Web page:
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67865_1950-1954

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Page 4 Monthly Business Review August 1, 1952 Population Growth in Fourth District T he final tabulation of the 1950 Census of Popu­ lation1establishes the following population facts with respect to the Fourth District: First, the 1940-1950 population increase was small­ er in the Fourth District than in the country as a whole. The population of Ohio alone, however, grew as rapidly as that of the rest of the country. (See Table I.) Second, the average square mile in the District now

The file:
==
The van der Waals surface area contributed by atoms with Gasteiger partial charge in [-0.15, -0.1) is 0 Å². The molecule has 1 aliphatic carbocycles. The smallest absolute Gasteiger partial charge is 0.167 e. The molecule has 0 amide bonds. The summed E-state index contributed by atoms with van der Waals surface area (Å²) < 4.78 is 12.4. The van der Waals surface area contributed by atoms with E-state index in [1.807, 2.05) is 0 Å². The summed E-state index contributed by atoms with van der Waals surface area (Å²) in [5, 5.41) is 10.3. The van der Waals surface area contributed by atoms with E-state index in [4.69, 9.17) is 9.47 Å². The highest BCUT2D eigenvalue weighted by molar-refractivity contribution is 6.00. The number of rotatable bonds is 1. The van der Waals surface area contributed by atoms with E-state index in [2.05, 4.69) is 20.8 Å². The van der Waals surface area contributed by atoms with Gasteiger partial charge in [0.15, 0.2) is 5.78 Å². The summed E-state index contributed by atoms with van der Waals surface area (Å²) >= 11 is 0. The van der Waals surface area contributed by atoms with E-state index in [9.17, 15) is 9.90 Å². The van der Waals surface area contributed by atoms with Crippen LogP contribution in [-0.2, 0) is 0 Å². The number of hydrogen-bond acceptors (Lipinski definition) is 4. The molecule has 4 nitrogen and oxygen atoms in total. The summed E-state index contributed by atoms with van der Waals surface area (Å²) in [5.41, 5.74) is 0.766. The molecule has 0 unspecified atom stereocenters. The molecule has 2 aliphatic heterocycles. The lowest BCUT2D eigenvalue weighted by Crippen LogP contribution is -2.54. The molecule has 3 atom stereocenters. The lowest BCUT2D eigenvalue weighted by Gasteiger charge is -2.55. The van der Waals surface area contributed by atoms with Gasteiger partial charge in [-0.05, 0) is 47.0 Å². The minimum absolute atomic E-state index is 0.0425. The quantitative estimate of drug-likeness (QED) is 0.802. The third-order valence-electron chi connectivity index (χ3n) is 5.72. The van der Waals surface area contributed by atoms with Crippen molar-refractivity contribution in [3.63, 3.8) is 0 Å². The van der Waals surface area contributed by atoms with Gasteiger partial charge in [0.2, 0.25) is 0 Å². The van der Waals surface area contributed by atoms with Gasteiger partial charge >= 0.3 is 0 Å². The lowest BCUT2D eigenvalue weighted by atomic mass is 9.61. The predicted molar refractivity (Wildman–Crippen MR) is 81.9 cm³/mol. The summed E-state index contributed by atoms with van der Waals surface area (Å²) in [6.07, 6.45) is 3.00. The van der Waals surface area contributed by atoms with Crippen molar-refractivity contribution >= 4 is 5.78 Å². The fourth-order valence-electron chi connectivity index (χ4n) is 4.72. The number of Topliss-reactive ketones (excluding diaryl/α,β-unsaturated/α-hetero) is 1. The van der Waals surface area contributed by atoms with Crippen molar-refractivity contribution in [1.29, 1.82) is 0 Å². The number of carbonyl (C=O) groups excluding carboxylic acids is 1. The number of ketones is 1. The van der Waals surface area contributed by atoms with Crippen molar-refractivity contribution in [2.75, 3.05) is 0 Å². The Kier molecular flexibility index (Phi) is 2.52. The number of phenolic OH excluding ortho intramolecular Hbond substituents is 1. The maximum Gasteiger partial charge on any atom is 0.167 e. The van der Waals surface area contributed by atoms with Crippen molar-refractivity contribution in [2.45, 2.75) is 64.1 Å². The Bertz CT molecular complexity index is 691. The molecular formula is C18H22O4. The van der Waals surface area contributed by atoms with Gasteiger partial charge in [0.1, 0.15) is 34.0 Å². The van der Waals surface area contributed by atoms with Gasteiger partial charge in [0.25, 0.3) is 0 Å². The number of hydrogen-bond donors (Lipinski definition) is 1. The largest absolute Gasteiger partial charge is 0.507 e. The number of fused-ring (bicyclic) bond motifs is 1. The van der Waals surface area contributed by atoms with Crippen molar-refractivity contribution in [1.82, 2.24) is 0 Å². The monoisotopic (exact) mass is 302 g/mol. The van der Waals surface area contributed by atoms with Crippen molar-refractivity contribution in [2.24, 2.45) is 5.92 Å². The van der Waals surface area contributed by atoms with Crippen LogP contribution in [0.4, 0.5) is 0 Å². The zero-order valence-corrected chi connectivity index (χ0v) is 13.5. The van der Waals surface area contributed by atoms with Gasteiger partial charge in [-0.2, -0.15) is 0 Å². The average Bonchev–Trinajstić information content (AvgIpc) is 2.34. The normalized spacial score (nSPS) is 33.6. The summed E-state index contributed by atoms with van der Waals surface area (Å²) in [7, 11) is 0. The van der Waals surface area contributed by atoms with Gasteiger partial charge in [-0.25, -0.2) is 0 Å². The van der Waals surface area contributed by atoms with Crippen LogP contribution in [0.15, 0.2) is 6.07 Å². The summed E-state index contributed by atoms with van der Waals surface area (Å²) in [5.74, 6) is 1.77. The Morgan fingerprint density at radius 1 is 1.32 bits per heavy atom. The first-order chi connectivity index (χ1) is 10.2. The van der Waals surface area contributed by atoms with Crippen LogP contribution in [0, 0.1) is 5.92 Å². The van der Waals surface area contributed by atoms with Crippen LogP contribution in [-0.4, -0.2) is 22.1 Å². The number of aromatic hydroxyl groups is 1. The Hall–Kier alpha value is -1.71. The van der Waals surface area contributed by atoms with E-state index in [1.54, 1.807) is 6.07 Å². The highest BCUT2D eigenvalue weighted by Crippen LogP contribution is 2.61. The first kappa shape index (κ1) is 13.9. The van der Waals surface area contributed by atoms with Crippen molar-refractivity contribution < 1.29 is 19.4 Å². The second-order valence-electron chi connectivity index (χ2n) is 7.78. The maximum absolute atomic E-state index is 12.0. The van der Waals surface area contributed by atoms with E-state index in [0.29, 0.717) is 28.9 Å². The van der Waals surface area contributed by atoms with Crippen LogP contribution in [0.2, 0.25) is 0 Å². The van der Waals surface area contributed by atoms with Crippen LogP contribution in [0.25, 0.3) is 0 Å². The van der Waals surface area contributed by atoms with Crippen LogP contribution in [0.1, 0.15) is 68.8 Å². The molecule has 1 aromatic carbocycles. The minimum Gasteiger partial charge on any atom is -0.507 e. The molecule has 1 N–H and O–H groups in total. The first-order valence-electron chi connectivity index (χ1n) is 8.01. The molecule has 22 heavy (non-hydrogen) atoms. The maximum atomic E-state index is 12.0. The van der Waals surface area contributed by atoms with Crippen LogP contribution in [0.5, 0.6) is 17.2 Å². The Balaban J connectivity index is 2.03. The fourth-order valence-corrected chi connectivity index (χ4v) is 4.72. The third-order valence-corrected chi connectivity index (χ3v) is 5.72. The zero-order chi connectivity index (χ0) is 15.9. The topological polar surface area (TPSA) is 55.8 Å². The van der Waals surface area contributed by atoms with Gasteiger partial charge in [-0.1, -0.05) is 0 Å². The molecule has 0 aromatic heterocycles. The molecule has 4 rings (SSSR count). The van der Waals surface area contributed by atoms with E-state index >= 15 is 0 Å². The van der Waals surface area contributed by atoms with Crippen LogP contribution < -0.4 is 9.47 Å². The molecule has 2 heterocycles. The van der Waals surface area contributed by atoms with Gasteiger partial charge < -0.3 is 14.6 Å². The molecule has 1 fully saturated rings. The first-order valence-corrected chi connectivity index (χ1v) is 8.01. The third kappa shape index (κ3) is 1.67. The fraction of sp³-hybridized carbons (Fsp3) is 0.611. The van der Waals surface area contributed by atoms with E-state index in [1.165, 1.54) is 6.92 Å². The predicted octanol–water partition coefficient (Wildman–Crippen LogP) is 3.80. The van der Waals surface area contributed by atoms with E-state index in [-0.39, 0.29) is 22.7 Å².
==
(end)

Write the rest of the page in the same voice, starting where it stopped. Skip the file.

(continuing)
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  Page 4  Monthly Business Review August 1, 1952 Population Growth in Fourth District T he final tabulation of the 1950 Census of Population1 establishes the following population facts with respect to the Fourth District:First, the 1940-1950 population increase was smaller in the Fourth District than in the country as a whole. The population of Ohio alone, however, grew as rapidly as that of the rest of the country. (See Table I.)Second, the average square mile in the District now contains 176 persons as against 160 in 1940, or an increase of 10 percent in density, whereas, in the United States as a whole, density increased from 44 to 51 persons per square mile, or nearly 15 percent. (See Table II.)Third, the percentage of the population described as urban was 64.7 percent or approximately the same as the rest of the country. The ratio of urban to rural is now the highest on record, both in the Fourth District and in the nation. (See Table III.) Slower Growth The population of the Fourth in Fourth District District is not increasing so rapidly as that of the continental United States. In fact, in the present century the District’s rate of growth has exceeded that of the country as a whole in only one intercensal period — the 1910-20 decade. During the 1940-50 period, the  population of the 48 states and the District of Colum bia increased by 19 million persons, the largest numerical increase recorded in any intercensal period. The absolute gain in the District’s population over the same ten years was the second smallest for any decade since the turn of the century, exceeding only the 1930-40 increase.The rate of growth of the whole country between 1940 and 1950 was 14.5 percent, nearly double the 1930-40 rate and roughly equivalent to the 1910-20 and 1920-30 rates suggesting that the severe slacken- ing-off during the 1930’s was not, as then feared, a sharp alteration of trend, but a deviation from it. In the District, however, the 1940-50 rate of growth was well below the rate prevailing earlier in the century even though it was more than double the 1930-40 rate. This was largely due to a net migration out of Eastern Kentucky, Western Pennsylvania, and West Virginia’s panhandle. The population increase in the state of Ohio paralleled the rise experienced nationally with the 1940-50 numerical gain exceeding that of any previous intercensal period. 1 1950 Census of Population, Preprint of Volume I,  Number of In-habitants:  Report PAl7, Kentucky;  Report PA35, Ohio;  Report PA38,   Pennsylvania;  and Report PA48, West Virginia. In recent years the natural increase, or the excess of births over deaths, has accounted for most of the nation’s population increase with immigration playing a minor role. But large regional shifts in the  population—interregional and interstate migration — do take place. In fact, they were intensified during the past Census period by the second World War. The most conspicuous result of this population upheaval was the 53 percent gain in California’s population, moving it up from the fifth most populous state in 1940 to second place in 1950. The effects were also felt by the Fourth District. Ohio was the only District state experiencing a net inflow of migrants between 1940 and 1950. However, this gain was more than offset by a net outflow from the rest of the District resulting in a net loss of about 170,000 migrants from the Fourth District. But even if no migration had occurred, the District’s population would have experienced a natural increase of only about 12 percent over 1940 as compared with the actual increase of 10.4 percent. As shown in Table I, the rates of growth varied widely between the different parts of the District due to the migratory outflow. Table I   POPULATION GROWTHArea Percent increase over preceding census1950194019301920 Eastern Kentucky ....................... Ohio ............................................... Western Pennsylvania................West Virginia Panhandle .........0.315.05.6 —2.310.43.93.32.514.915.411.07.511.520.817.012.4 F  o u r t h  D  i s t r i c t  ................................ 10.44.414.118.5 C ontinental  U nited  S tates . . 14.57.216.114.9 Source: Bureau of the Census Population The Fourth District contains only 2.5 Density  percent of the country’s land area but held about 8.6 percent of the nation’s  population in 1950. As a result, the District’s population density was about 176 persons per square mile, nearly 2^> times the United States’ average density of 51 persons to each square mile of land area.Cuyahoga County, Ohio, was the most densely  populated county in the District with 3,047 persons  per square mile and Forest County, Pennsylvania, was the most sparsely settled with 12 people per square   August 1952  August 1, 1952  Monthly Business Review Page 5 population. Nearly 40 percent resides in cities of 25,000 or more.   August 1952  Page 6  Monthly Business Review August 1, 1952 mile. Three other counties in the District had more than 1,000 persons per square mile in 1950: Allegheny County, Pennsylvania, 2,076; Hamilton County, Ohio, 1,749; and Lucas County, Ohio, 1,153. All states or parts of states in the District had more people per square mile than the national average which is held down by the large tracts of public lands and large farms and ranches in the West. Due to the heavy concentration of people around Pitts burgh, Western Pennsylvania was the most densely  populated of the District’s four major areas, as Table II shows. Table II   POPULATION DENSITYPopulation per Square   , Mile of Land Area1950194019301920 Eastern Kentucky ....................... Ohio................................................Western Pennsylvania ................ West Virginia Panhandle ......... 78194251167781682381717116323216662141209141 F ourth  D istrict ................................. 176160152135 C ontinental  U nited  S tates . . 51444136 Source: Bureau of the Census . -  .. Nearly two-thirds of the District’s Urban Growth population in 1950  resided in urban areas — places of 2,500 or more and specific fringe areas around urbanized areas. Just about half of the residents lived in cities of 10,000 or more containing 1.3 percent of the District’s land area, or an average of about 6,900 persons  per square mile. The rest of the District had a population density of about 90 persons per square mile — still well above the national average.According to the urban-rural definition used by the Bureau of the Census for the 1950 Census, the urban  population of the Fourth District . . comprises all  persons living in (a) places of 2,500 inhabitants or more incorporated as cities, boroughs, towns, and villages; (b) the densely settled urban fringe, including both incorporated and unincorporated areas, around cities of 50,000 or more; and (c) unincorporated places of 2,500 or more outside urban fringe areas.” Under the urban definition employed in previous censuses, the urban population comprised only the persons living in incorporated places of 2,500 or more plus seven townships in Western Pennsylvania classified as urban under special rules. Under both definitions, the remaining population was classified as rural.In both the old and new definitions, the most im portant component of the urban population is the inhabitants of incorporated places of 2,500 or more.But, even, with special rules classifying other minor civil divisions as urban, the old definition excluded many large closely built-up places from the urban territory. In order to improve this situation, the Bureau of the Census set up boundaries for urban fringe areas around cities with 50,000 inhabitants or more in 1940 and for unincorporated places outside urban fringe areas.Under the new urban definition there are thirteen urbanized areas wholly in the Fourth District2and one, the Huntington, W. Va.,—Ashland, Ky., urbanized area, with about four-tenths of its population in the District. In 1950, nearly three-fourths of the District’s urban population resided within the boundaries of these urbanized areas—about the same percentage as in the country as a whole. In fact, the urban-rural composition of the District’s population in 1950 was very similar to that of the continental United States (see Table VI). Nevertheless, Table III shows that the urban population of the Fourth District has been growing less rapidly than that of the urban population of the United States as a whole. In fact, the rural population of Ohio increased at a faster rate between 1940 and Table III   URBAN POPULATIONPercent UrbanAreaNew Urban   DefinitionOld Urban   Definition1950195019401930 Eastern Kentucky.............31.027.523.825.270.266.466.867.8Western Pennsylvania. . .65.660.160.761.8West Virginia Panhandle.63.862.553.554.5 F ourth  D istrict ................... 64.760.559.861.2 C ontinental U nited  S tates  .................. 64.059.056.556.2 Source: Bureau of the Census. 1950 than did the urban population. On the other hand, the number of rural inhabitants decreased in Eastern Kentucky and the West Virginia Panhandle (see Table V).What the figures do not show is that the number of persons on farms in Ohio decreased   during the last intercensal period and that the growth of the rural nonfarm population was about \ l/i  times the rate for  2 The thirteen urbanized areas in the Fourth District, as listed in the 1950 Census, are: Akron, Canton, Cincinnati, Cleveland, Columbus, Dayton, Hamilton, Springfield, Toledo, and Youngstown, all in Ohio; Erie and Pittsburgh in Pennsylvania; and Wheeling, West Virginia. In addition to the Huntington-Ashland urbanized area, there are 33 inhabitants of the Johnstown, Pa., urbanized area residing in the District.   August 1952  August 1, 1952  Monthly Business Review Page 7 the total population of the state. However, because of changes in the definitions of the farm and nonfarm components of the rural population between the two Census periods, the data are not comparable and only very general observations may be made concerning them. Table IVPOPULATION AND LAND AREA OF   THE FOURTH DISTRICTJanuary 1, 1920 and April 1, 19301950 Subject1950194019301920Total Population Eastern Kentucky ................... 1,383,8161,379,4251,249,5171,087,525Ohio.............................................7,946,6276,907,6126,646,6975,759,394Western Pennsylvania.............3,501,4813,317,2013,210,7802,893,242West Virginia Panhandle ....... 200,546205,290200,201170,330 F ourth  D istbict  ........................... 13,032,47011,809,52811,307,1959,910,491 C ontinental  U nited  S tates . . 150,697,361131,669,275122,775,046105,710,620 Land Area1 in square milesEastern Kentucky ................... 17,71117,77217,61417,614Ohio.............................................41,00041,12240,74040,740Western Pennsylvania ............. 13,93113,93113,86413,864West Virginia Panhandle ....... 1,2021,2021,2061,206 F ourth  D istrict  ........................... 73,84474,02773,42473,424 C ontinental  U nited  S tates . . 2,974,7262,977,1282,977,1282,973,776Source: Bureau of the Census.1Excludes inland water area. The difference in land area estimates between Census years is largely due to the development of more accurate and detailed cartographic maps. However, these differences may also be influenced by changes in inland water areas. Table VIPOPULATION OF THE FOURTH DISTRICT   AND THE UNITED STATES   According to new urbanrural definition: April 1, 1950 ClassificationFourthDistrictUnitedStatesAs percent   of totalFourthDistrictUnitedStates T otal  P opulation  ........................................ 13,032,470150,697,361100.0%100.0% U rban  P opulation ...................................... 8,430,45196,467,68664.764.0In urbanized areas ........................... 6,184,86569,249,14847.545.9In urban places outside urbanized areas ................................................ 2,245,586 27,218,538 17.2 18.1 R   u r a l  P  o p u l a t io n  ......................................  4,602,019 54,229,675 35.3 36.0Rural nonfarm1................................. 2,895,500 30,882,000 22.2 20.5Rural farm1....................................... 1,706,500 23,347,000 13.1 15.5Source: Bureau of the Census.1Partially estimated by the Research Department of the Federal Reserve Bank of Cleveland on the basis of preliminary Census reports on the population char-acteristics of states. Table VURBAN AND RURAL POPULATION OF   THE FOURTH DISTRICTApril 1, 1930-1950 NewUrban-RuralDefinition1950Old Urban-Rural DefinitionAreaPercentIncrease1950 1940 19301940to19501930to1940Urban Population Eastern Kentucky___  Ohio............................Western Pennsylvania. W. Virginia Panhandle428,8415,578,2742,295,338127,998380,5645,273,2062,104,307125,323328,7244,612,9862,014,117109,825315,3984,507,3711,983,660109,03615.814.34.514.14.22.3 1.5 0.7 F ourth  D istrict  .......... 8,430,4517,883,4007,065,6526,915,46511.62.2 C ontinental   U nited  S tates  ........... 96,467,68688,927,46474,423,70268,954,82319.57.9 Rural Population Eastern Kentucky  ___  954,9752,368,3531,206,14372,5481,003,2522,673,4211,397,17475,2231,050,7012,294,6261,303,08495,465934,1192,139,3261,227,12091,165 — 4.5 16.5 7.2  —21.212.57.36.24.7Western Pennsylvania. W. Virginia Panhandle F ourth  D istrict  .......... 4,602,0195,149,0704,743,8764,391,7308.58.0 C ontinental   U nited  S tates  ...........  54,229,675 61,769,897 57,245,573 53,820,223 7.9 6.4 Source: Bureau of the Census.   August 1952